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You can find Service-Learning classes designated with an "S" in the Course Schedules. These classes include a meaningful Service-Learning component in their curriculum.
S-Designated Classes for Spring 2015ACCT 2240-B01S-79001
ACCT 2240 Tax Practice - B01S - 79001 is an advanced tax course covering the administrative aspects of practice before the IRS including rules, penalties, procedures, and ethics for client representation as a CPA, EA or general tax preparer. This course also discusses the requirements and processes to become a professional tax preparer. Initial classes will be instructive preparation for the VITA/CEA IRS volunteer program tax preparer examinations. Upon successful completion of these IRS exams, the students will be required to participate in the volunteer VITA program with practical experience as a tax preparer within the local community. Also covered are research techniques and understanding the structure of the Federal tax system.
As the model of healthcare is undergoing continuous change, students are afforded the opportunity to provide service in a community health setting by attending a rotation at Faith Mission. Patients seen at Faith Mission are from the homeless population and their needs and issues can be very different from those one would see in a traditional dental office. Providing treatment to the underserved population in a public health setting provides the student to develop understanding of the oral health disparities and lack of access to care.
ECDE 2833 Community Settings Seminar and ECDE 2933 Community Settings Practicum
The Community Settings Seminar/Practicum gives Early Childhood Development and Education majors an opportunity to work within the community with young children and their families. This community settings opportunity is available as a choice for ECDE students last practicum experience before graduation. This experience gives our students who already have exceptional skills working with young children the opportunity to work outside of an early childhood classroom. Our community partners include: Ballet Met, Columbus Metropolitan Library, Columbus Zoo, Columbus Museum of Art, COSI, Franklin Park Conservatory, Local Matters and Worthington Library. Students attend a weekly seminar and are required to complete 105 hours at the practicum site during the term. Each community settings site is different but students may be working off-site at Head Start programs with children, working with community agencies teaching families how to prepare healthy meals, working with young children from local child care centers at the community site, or offering home work help and story times at local libraries. In addition to working with various programs within the community site students create a service project that fits the mission of their individual community site.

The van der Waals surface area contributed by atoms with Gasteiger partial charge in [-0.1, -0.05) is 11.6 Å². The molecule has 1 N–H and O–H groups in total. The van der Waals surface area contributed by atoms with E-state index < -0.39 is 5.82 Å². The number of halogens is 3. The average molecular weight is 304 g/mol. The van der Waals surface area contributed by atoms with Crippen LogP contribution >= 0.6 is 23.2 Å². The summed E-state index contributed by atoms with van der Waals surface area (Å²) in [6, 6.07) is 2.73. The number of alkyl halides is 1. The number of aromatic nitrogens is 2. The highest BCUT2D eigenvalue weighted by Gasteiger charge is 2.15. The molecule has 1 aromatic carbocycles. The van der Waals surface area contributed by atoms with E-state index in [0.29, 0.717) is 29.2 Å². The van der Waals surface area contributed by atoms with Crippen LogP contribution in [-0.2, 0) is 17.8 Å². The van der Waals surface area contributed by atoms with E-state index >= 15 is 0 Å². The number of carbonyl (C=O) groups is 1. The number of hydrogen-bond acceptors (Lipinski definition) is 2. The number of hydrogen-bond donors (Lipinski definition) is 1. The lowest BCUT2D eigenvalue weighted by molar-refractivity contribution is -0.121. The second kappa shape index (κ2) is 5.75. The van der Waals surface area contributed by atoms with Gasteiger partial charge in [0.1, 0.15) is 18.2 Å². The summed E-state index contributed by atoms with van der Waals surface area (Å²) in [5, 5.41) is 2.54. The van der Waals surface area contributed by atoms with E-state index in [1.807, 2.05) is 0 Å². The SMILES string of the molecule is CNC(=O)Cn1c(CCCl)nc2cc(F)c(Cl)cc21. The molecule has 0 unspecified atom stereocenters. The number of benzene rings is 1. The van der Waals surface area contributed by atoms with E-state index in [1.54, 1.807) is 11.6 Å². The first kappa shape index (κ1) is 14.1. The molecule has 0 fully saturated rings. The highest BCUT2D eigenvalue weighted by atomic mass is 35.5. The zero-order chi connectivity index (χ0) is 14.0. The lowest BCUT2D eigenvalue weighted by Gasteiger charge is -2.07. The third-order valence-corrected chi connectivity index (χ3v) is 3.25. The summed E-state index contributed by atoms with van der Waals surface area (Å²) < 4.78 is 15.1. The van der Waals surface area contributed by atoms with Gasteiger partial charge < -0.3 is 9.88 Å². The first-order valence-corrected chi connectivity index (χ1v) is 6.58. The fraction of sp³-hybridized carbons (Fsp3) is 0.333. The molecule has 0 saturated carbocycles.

This English 1100 course is a Service-Learning class focused on the themes of community and social change. Like other English 1100 students, we will focus on writing, drafting, and revising several writing projects over the semester. Because this class is a service-learning course, though, we will be doing this work in two interlocking contexts: in our classroom and at the Homework Help Center at Gladden Community House, a settlement house that serves the Franklinton neighborhood (otherwise known as the Bottoms). You will have the opportunity to spend ten hours this semester tutoring elementary school students in basic reading and writing skills. In the on-campus portion of the course, you will read and write about issues related to writing and the community. By connecting the hands-on experience at Gladden with the reading, writing, and discussion we do in class, we will conduct a rich investigation of writing and the community. Please contact Heather Thompson-Gillis at firstname.lastname@example.org with any questions about the course.
English 2367-906S (Pay It Forward)